The future of Bar training is changing, and we want your views
Posted by Ewen MacLeod, director of regulatory policy at the Bar Standards Board
MacLeod: which route to the Bar do you favour?
We are proposing to make big changes in training for the Bar and want your views. The Future Bar Training programme was set up by the Bar Standards Board (BSB) in 2014 in response to the Legal Education and Training Review (LETR). The aim of the programme is to ensure that training for the Bar is flexible, accessible and affordable while sustaining high standards.
We are aware of problems with the current system, both from the LETR and our own consultation which was launched June 2015. We had a good response to this consultation and have taken on board many of the comments and suggestions when developing future training options.
We recently launched a second consultation seeking the views of students, professionals, academics and the wider public on three options. These are:
- An ‘evolutionary’ approach which would retain the three sequential stages in the current system: academic legal education (law degree or graduate diploma in law), vocational training (Bar professional training course) and work-based learning (pupillage);
- A ‘managed pathways’ approach under which several routes may be authorised, including:
- following the current three stage approach (as in Option A);
- combining academic and vocational learning;
- combining vocational and work-based learning; and
- completing all learning separately over time in a modular way;
- A ‘Bar specialist’ approach which would create a new exam combining academic and professional learning followed by a short skills course and then pupillage.
These options were discussed in July when the BSB held a debate on future training routes. We had a lively evening where proponents of these options made a case for their preferred choice. It was a well-attended event and we were grateful to all those who attended and shared their views. For further information about this event please click here.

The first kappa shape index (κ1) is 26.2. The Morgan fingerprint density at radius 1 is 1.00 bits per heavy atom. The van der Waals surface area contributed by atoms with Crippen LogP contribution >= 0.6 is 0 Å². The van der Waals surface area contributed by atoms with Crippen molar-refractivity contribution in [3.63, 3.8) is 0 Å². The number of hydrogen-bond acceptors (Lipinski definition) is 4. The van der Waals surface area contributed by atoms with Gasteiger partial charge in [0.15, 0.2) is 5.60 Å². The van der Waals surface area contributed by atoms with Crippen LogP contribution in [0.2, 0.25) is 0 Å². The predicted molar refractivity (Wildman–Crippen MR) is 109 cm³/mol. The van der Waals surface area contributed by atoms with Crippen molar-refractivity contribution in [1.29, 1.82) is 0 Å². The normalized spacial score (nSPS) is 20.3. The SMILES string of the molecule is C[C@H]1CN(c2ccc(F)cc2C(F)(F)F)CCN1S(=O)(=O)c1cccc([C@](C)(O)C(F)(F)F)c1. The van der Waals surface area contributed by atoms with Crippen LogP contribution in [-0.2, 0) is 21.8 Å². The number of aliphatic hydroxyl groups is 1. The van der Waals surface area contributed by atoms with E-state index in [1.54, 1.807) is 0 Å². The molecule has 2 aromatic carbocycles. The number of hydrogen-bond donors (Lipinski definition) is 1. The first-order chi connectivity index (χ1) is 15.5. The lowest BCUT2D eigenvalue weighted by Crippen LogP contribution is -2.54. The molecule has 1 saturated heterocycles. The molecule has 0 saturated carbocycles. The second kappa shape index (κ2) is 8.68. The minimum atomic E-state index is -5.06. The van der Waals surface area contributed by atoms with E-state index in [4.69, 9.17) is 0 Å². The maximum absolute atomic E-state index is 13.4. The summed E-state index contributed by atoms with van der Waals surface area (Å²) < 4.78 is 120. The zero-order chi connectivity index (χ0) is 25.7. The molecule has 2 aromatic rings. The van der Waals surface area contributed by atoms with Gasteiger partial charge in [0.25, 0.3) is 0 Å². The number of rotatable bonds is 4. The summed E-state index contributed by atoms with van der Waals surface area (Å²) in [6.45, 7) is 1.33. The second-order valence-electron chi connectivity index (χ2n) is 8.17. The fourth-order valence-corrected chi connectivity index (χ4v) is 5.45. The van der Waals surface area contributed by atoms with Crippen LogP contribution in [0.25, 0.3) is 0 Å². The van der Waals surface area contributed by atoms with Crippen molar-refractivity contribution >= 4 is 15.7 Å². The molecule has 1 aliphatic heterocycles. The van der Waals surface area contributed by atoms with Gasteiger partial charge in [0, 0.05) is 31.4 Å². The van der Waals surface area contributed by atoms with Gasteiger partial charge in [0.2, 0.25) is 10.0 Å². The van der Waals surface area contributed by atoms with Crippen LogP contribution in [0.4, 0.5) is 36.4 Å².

In 2017, the BSB will decide which option to take forward and implement as the new route for training at the Bar. We want to hear your views on the issues raised in our consultation paper. We will be taking the consultation process across England and Wales to ensure that the widest number of people are able to contribute. Dates and details of consultation events can be found here.
Each of the options we are considering meet the requirements of the Professional Statement for Barristers, which we published last month. It includes the threshold standard and competences which set out the specific knowledge, skills and attributes that all barristers must have to practise on ‘day one’.
This will greatly support our work as we further develop the future training pathways to ensure that all barristers reach the same standard. This is one of many changes we have already begun introducing as part of the Future Bar Training reforms.
Other examples are the introduction of new CPD requirements for all barristers of more than three years’ call. These changes will be introduced in 2017 and will allow barristers to write their own CPD plans, allowing greater flexibility for CPD completion and removing the requirement for waivers and exemptions. We have also updated the BPTC and pupillage handbooks to remove unnecessary prescription and allow greater flexibility. This should improve their usability for both students and providers.
For more information about what we have been doing in the Future Bar Training programme. please see our website. If you have any questions or queries or would like to respond to our consultation please email email@example.com
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